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Monday,November 30,2020 05:10 AM

City youth funds moved from KCCA to banks

By Vision Reporter

Added 11th August 2012 11:27 AM

Although KCCA had already released sh1b to accounts of 140 registered groups, the government halted the process.

Although KCCA had already released sh1b to accounts of 140 registered groups, the government halted the process.

By Vision Reporters

Although KCCA had already released sh1b to accounts of 140 registered groups, the government halted the process.

Peter Kauju, KCCA spokesperson, says the government cited accountability issues.

“We were told that only the Ministry of Finance was competent enough to handle such huge amounts of money, so we mandated it to Centenary Bank,” he said.

By that time, KCCA had screened and identified 400 groups who qualified, Kauju said.

He says the youth will be charged interest because the money is now channeled through the bank.

The disbursement of the funds took a new twist after the Government revised the criteria of distributing them to successful groups.

In a letter dated June 19, addressed to Kampala Capital City Authority (KCCA), the Minister in-charge of Presidency and Kampala, Muruli Mukasa, said commercial banks would take over distribution of the funds and not the authority as earlier agreed.

He said effective June 18, KCCA would manage the funds under their stewardship through commercial banks, which have the capacity to manage them.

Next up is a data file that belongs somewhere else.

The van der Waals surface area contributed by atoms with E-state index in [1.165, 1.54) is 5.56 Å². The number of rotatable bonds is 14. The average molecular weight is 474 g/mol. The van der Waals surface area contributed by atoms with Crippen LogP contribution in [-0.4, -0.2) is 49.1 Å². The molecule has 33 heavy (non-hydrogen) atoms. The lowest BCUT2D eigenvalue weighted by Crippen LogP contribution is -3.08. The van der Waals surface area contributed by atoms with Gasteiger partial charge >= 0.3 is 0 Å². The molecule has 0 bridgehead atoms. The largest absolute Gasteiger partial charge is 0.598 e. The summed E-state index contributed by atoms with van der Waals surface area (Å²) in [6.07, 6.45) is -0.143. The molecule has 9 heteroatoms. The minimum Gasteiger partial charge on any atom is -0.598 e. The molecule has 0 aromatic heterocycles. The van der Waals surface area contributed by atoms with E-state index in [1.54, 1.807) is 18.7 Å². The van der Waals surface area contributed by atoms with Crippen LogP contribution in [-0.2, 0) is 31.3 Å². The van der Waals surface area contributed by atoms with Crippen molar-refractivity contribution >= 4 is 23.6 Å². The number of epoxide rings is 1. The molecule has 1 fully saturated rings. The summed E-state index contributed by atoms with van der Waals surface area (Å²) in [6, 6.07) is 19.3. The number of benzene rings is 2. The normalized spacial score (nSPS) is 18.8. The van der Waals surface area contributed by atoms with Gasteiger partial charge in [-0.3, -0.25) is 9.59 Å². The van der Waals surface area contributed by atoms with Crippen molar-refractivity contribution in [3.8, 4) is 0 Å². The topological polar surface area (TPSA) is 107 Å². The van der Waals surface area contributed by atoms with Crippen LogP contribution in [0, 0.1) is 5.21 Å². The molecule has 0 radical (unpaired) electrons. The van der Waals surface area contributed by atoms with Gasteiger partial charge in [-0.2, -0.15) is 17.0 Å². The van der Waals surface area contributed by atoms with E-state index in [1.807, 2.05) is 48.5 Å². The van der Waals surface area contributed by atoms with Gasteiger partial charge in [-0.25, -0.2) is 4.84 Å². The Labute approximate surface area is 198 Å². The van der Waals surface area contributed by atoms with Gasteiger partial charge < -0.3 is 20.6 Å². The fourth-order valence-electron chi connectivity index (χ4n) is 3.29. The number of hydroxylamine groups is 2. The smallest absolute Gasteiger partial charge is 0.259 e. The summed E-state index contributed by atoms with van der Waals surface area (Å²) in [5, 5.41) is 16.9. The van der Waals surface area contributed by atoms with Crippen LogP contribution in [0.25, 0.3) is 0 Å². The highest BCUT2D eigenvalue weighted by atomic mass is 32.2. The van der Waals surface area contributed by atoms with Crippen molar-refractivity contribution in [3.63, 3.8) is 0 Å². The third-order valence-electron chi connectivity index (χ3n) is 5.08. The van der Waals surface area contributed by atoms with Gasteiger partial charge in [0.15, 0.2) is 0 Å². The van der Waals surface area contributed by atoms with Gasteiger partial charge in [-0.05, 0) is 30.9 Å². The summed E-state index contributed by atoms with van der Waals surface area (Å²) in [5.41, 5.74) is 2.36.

The move came days after KCCA had released sh1b to the accounts of 140 successful registered groups. According to Kauju some groups had withdrawn money from their accounts.

Efforts to reach the managing director of Centenary Bank were futile, as his phone was off.

However, one of the youth leaders who missed the money told Saturday Vision that bank authorities told them that the money was not there yet.

Early this week, the council unanimously proposed that the funds be channeled through microfinance institutions.

The councillors want Centenary Bank to relinquish the funds so that it is channeled through microfinance institutions.

They argued that banks do not offer technical financial support, which is needed because they do not have the experience to handle such huge amounts of money.

“Microfinance institutions make good follow up and monitor the progress of their clients and how they are using the money,” said Suleiman Kidandala, the deputy mayor.

They also want the government to reinstate the previous clause that money would be given to the youth without interest.

 

 

City youth funds moved from KCCA to commercial banks

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